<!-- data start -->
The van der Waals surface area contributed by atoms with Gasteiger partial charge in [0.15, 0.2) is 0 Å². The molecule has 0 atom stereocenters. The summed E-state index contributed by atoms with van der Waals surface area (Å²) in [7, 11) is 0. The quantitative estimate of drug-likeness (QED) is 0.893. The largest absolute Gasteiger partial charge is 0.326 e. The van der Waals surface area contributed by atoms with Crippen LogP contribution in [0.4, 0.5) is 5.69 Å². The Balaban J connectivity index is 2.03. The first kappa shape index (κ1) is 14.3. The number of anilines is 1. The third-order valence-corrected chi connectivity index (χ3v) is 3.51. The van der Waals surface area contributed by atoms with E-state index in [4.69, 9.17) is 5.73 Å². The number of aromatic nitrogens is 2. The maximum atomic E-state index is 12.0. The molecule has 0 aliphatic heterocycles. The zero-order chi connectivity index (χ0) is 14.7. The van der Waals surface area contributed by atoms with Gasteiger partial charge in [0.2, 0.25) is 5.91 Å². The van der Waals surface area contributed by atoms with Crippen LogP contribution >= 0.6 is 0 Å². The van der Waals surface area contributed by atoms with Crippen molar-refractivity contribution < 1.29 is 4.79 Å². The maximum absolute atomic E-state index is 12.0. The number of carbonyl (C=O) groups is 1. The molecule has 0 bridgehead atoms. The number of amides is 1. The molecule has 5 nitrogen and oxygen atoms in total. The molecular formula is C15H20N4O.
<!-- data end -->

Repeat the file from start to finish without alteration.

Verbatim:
The van der Waals surface area contributed by atoms with Gasteiger partial charge in [0.15, 0.2) is 0 Å². The molecule has 0 atom stereocenters. The summed E-state index contributed by atoms with van der Waals surface area (Å²) in [7, 11) is 0. The quantitative estimate of drug-likeness (QED) is 0.893. The largest absolute Gasteiger partial charge is 0.326 e. The van der Waals surface area contributed by atoms with Crippen LogP contribution in [0.4, 0.5) is 5.69 Å². The Balaban J connectivity index is 2.03. The first kappa shape index (κ1) is 14.3. The number of anilines is 1. The third-order valence-corrected chi connectivity index (χ3v) is 3.51. The van der Waals surface area contributed by atoms with E-state index in [4.69, 9.17) is 5.73 Å². The number of aromatic nitrogens is 2. The maximum atomic E-state index is 12.0. The molecule has 0 aliphatic heterocycles. The zero-order chi connectivity index (χ0) is 14.7. The van der Waals surface area contributed by atoms with Gasteiger partial charge in [0.2, 0.25) is 5.91 Å². The van der Waals surface area contributed by atoms with Crippen LogP contribution >= 0.6 is 0 Å². The van der Waals surface area contributed by atoms with Crippen molar-refractivity contribution < 1.29 is 4.79 Å². The maximum absolute atomic E-state index is 12.0. The number of carbonyl (C=O) groups is 1. The molecule has 0 bridgehead atoms. The number of amides is 1. The molecule has 5 nitrogen and oxygen atoms in total. The molecular formula is C15H20N4O.